Regarding future development of Worm Trackers, one might expect advances in three fields. The first field is data acquisition. Currently, some tracking systems can depict freely behaving animals with a resolution reaching 10 µm per pixel for whole animals, or they can track single (fluorescent) cells in a region of interest. Multi-channel acquisition allows trackers to not only depict the animals’ behavior, but also make use of fluorescent reporters to correlate behavior and, for instance, second messenger signals (e.g. Ca2+). Parallel acquisition with different magnifications (e.g., using low and high magnification objectives above and below the specimen plane) allows focusing on distinct behavioral aspects. The second field is dedicated to stimulus application. Although many systems allow some sort of stimulus application during imaging, the nature of the stimulus is limited. Combination of optical, mechanical and thermal stimulation in real time is likely to boost C. elegans research. These aspects lead to the third field of innovation—modularity. For the time being, researchers working with worm trackers are probably confronted with more than one system in order to address all research questions. As can be grasped from this review, several labs have developed solutions to the same question, which is good on one hand, as different ideas are being developed, and different aspects can be tackled. On the other hand, these systems generally are not compatible and thus it would be desirable to have a common basic system that can be expanded individually, where new modules are being shared on an open access basis (this is relatively straightforward for software, but less easy for hardware development). Modularity of worm trackers would allow one to build upon a framework and enhance already existing systems. Most trackers are not bound to a specific hardware configuration, although the first configuration of the new system might still be painstakingly difficult. In the future, such hardware ties will play a lesser role. One might expect to have qualities of many described worm trackers combined into such a framework, allowing a much broader approach for C. elegans tracking and enriching research in the worm community.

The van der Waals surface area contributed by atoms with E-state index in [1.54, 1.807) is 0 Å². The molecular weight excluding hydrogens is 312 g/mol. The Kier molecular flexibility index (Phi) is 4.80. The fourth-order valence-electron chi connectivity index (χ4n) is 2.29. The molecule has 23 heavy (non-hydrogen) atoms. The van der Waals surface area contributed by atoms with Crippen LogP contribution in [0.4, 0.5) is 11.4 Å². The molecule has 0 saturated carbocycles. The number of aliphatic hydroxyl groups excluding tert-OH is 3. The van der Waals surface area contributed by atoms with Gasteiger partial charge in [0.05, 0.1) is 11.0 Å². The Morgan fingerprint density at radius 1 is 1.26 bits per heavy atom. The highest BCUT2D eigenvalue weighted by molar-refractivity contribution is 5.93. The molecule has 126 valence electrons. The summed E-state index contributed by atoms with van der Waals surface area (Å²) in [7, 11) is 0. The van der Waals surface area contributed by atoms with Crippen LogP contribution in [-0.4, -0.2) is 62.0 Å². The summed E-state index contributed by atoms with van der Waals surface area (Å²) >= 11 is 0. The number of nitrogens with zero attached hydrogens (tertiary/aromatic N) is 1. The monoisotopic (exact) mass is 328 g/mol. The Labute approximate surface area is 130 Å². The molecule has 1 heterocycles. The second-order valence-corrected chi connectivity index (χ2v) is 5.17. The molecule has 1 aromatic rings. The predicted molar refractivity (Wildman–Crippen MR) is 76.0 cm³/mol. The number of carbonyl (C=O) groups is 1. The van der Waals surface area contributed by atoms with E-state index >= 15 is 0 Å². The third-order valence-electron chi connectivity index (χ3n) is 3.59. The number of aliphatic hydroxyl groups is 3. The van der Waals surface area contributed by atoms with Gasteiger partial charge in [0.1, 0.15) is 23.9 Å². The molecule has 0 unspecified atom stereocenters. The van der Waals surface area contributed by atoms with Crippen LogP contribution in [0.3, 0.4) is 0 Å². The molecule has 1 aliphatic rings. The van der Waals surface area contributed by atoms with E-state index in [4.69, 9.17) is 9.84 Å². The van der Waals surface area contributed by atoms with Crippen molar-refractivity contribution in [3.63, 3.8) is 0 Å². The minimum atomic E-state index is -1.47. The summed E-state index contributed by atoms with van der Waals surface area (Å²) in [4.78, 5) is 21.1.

Due especially to the well-defined nervous system of C. elegans, neurobiologists in the worm community aim at a comprehensive functional description of neuronal networks, assessing information flow from sensory neurons through different circuit layers and motor circuits that define a prevalent behavioral response. Due to the availability of various assays and optogenetic tools, precise behavioral parameterization is required to allow straightforward (statistical) analysis and comparisons of the data. To this end, many tracking systems have been developed, each with their individual strengths and applicability. The current overview aims at providing a guideline to keep track of all the tracking systems and we hope that this WormBook chapter facilitates the search for a specific setup to fulfill individual needs.
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*Edited by Oliver Hobert. Last revised March 2, 2012. Published September 10, 2012. This chapter should be cited as: Husson, S. J. et al. Keeping track of worm trackers (September 10, 2012), WormBook, ed. The C. elegans Research Community, WormBook, doi/10.1895/wormbook.1.156.1, http://www.wormbook.org.
Copyright: © 2012 Steven J. Husson, Wagner Steuer Costa, Cornelia Schmitt and Alexander Gottschalk. This is an open-access article distributed under the terms of the Creative Commons Attribution License, which permits unrestricted use, distribution, and reproduction in any medium, provided the original author and source are credited.